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The small village church of St. George in South Acre nestles among the trees of the Nar valley, overlooked by the more obvious attractions of its neighbour on the hill above. Its oldest relic is the massive Norman font, crowned by a heavily restored 16th century tabernacle canopy (Maria), whose purpose was to protect the Holy Water from improper use. Cut into the oak of this cover is the Latin inscription:
ORATE PRO ANIMABUS MAGISTRI RICARDI GOTTS
ET DOMINI GALFRIDI BAKER RECTORIS HUIUS ECCLESIE
QUI HOC OPUS FIERI FECERUNT
(Pray for the souls of Master Richard Gotts and Sir Geoffrey Baker Rector of this church who caused this work to be built.)
The font cover was evidently a gift of these two men, probably around 1535. Geoffrey Baker was Rector at South Acre from 1534, succeeding Sir Thomas Leman, until his death in 1553, when he was succeeded by Robert Pepper.
The title magistri suggests that Richard Gotts held a university degree, while that of domini was the title given to priests without such a degree.
It is likely that the above Richard Gotts is also the one whose Will ( NCC Godsalve 67-9 and dated 1535 ) identifies him as vicar of South Lynn. Richard was presented to Narford and South Lynn on the 12th April, 1504, in each case by the Prior and Convent of Westacre. He appears to have resigned Narford in 1518 and retained South Lynn until his death, his successor, Thomas Alblaster being instituted on the 15th February, 1535.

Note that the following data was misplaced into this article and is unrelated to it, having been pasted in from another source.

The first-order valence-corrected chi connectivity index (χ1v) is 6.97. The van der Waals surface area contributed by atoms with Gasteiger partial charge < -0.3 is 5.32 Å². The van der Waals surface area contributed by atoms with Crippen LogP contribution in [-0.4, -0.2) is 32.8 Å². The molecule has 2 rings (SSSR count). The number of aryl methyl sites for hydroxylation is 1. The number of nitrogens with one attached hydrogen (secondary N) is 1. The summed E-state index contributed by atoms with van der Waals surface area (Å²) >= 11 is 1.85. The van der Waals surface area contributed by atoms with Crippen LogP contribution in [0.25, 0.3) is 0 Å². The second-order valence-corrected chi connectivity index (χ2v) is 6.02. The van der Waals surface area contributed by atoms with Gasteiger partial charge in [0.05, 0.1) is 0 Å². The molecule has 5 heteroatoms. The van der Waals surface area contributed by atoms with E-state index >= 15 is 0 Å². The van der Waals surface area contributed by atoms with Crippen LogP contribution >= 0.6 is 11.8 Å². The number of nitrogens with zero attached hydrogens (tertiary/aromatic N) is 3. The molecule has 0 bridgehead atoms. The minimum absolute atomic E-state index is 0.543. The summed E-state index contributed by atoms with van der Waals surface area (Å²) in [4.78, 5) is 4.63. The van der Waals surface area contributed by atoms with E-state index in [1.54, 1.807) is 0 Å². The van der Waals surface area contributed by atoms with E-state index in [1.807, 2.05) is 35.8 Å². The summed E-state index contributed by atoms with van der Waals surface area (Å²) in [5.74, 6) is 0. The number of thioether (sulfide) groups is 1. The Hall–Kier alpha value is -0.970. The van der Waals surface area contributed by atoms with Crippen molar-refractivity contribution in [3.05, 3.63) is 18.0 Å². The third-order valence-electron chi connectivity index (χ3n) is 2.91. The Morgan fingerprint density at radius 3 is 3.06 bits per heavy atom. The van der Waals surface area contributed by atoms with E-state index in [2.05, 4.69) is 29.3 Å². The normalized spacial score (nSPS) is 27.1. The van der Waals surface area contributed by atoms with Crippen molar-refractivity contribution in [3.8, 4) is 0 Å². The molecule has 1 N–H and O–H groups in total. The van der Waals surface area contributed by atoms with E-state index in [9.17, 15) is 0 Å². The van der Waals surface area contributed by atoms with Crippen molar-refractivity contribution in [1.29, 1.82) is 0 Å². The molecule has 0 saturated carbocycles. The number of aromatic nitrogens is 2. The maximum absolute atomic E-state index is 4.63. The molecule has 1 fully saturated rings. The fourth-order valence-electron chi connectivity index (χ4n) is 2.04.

In his references to Narford and Flitcham, Blomefield gives the name Richard Gottis, LLB, vicar ( vol 6, p 238 ) and Richard Gottys, LLB, prior (vol 8, p 417) respectively, though the reference to the vicar of South Lynn (vol 8, p 547)comes without the addition of any degree.
The Will of Richard Gotts is very long, full of conditions regarding religious matters, in which he seems to be securing the financial security of the church. It includes a request for obits to be said at Walsingham Abbey; masses are also requested for the churches at Narforth (i.e. Narford) and Hillington (neighbouring Flitcham). Prayers are requested for his parents John and Agnes Gotts. Bequests are made ‘to [his] brother’s son John Gotts 20s; to his brother William Gotts 20s; and to William Smythe his son.’ The reference to Walsingham Abbey suggests perhaps a family connection with the GOTTS at Walsingham:
Aylsham Collection at NRO
271. 1498 Dec. 30 Thomas Gottys, Prior of the Hospital and Priory of St. Marie of Flitcham (Charter of Lands 14 Henry VII)
The font cover at South Acre can be seen on this link